Watch video report by Sally Simpson
It is World Sickle Cell Awareness day and campaigners from our region are calling for better treatment for the disease.
The inherited condition causes red blood cells to stick together, blocking blood flow and oxygen from reaching all parts of the body.
Treatment often requires regular blood transfusions. The problem is there are more people living with sickle cell than there are active donors.
Abayomi Eletu from Rotherham was diagnosed with sickle cell at around the age of 10. Born in Nigeria he's lived in the the UK for 17 years and says the treatment for the disease he received here changed his life.
He said: "I used to have several crisis in a year, an average of about four crisis a year, five or maybe six growing up as a child and every time it used to be hospital visits."
According to NHS data, there are 865 people in the Yorkshire and the Humber region who are registered as having sickle cell anaemia.
It largely affects people of African ethnicity. Experts say more needs to be done to treat the disease.
Kye Gbangbola from the Sickle Cell Society said:" What we are looking to do is to improve the quality of care which has changed little for sickle cell in 100 years. So we are wanting to share with the public knowledge so that we can improve the quality of care because at present it is very poor. We have to improve issues of access to treatments so that can patients can get pain relief and perhaps either other means of adjusting and preventing the illness."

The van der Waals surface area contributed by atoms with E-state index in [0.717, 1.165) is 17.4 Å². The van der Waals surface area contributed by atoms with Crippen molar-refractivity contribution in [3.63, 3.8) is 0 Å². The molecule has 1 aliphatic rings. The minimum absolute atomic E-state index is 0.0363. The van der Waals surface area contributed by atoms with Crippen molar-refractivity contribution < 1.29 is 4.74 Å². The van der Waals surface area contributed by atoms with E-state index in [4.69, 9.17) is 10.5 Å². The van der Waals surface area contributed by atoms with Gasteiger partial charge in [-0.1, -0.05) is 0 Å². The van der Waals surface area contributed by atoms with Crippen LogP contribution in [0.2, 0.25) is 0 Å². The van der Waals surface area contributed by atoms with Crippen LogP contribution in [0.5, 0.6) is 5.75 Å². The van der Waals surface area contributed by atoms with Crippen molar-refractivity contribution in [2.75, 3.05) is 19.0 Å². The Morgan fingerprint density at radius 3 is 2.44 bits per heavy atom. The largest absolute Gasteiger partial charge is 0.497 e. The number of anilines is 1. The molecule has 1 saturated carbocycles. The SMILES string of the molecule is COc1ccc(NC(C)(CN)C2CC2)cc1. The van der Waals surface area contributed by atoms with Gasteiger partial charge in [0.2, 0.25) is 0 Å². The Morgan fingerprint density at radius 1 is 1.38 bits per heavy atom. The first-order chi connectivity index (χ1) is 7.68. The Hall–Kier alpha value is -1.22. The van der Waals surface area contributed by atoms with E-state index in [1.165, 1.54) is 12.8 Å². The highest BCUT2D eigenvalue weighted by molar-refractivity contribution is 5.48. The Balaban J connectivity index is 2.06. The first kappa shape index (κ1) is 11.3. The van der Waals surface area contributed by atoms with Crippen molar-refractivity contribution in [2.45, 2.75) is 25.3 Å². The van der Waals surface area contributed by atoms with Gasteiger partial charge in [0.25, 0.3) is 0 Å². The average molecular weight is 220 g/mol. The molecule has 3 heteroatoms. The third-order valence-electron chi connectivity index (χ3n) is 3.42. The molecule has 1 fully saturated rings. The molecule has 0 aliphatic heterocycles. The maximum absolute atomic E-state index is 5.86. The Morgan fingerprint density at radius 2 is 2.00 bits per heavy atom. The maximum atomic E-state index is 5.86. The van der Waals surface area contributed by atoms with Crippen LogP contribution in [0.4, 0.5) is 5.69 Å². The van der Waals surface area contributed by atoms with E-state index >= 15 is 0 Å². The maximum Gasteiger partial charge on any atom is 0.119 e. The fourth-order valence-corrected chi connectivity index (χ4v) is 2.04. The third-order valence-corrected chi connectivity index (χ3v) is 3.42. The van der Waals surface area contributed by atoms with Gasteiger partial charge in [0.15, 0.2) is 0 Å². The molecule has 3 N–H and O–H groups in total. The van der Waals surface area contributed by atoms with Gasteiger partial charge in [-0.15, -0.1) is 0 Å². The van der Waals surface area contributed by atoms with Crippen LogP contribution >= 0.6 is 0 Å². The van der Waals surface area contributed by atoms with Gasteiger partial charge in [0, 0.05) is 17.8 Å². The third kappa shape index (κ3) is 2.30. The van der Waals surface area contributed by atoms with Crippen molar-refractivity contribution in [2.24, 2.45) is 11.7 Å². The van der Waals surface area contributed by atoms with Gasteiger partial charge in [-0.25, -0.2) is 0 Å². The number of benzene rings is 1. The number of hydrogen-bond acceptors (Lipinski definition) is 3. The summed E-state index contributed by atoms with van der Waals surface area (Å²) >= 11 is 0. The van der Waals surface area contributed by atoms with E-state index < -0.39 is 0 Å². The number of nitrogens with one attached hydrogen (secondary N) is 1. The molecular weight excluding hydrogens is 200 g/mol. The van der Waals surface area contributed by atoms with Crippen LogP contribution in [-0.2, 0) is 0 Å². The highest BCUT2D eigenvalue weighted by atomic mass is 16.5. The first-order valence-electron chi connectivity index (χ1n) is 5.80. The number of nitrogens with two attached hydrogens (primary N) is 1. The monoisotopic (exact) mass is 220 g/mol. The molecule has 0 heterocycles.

Mr Eletu said the situation can be 'very frustrating' when people 'don't understand the gravity of what you're going through.'
He added:" Imagine feeling like someone hitting you metal in your bones constantly and it's not stopping you know it's terrible pain."
Abayomi and hundreds like him in our region hope World Sickle Cell Awareness Day is an essential step forward in increasing that understanding.
For more information and advice on Sickle Cell click here.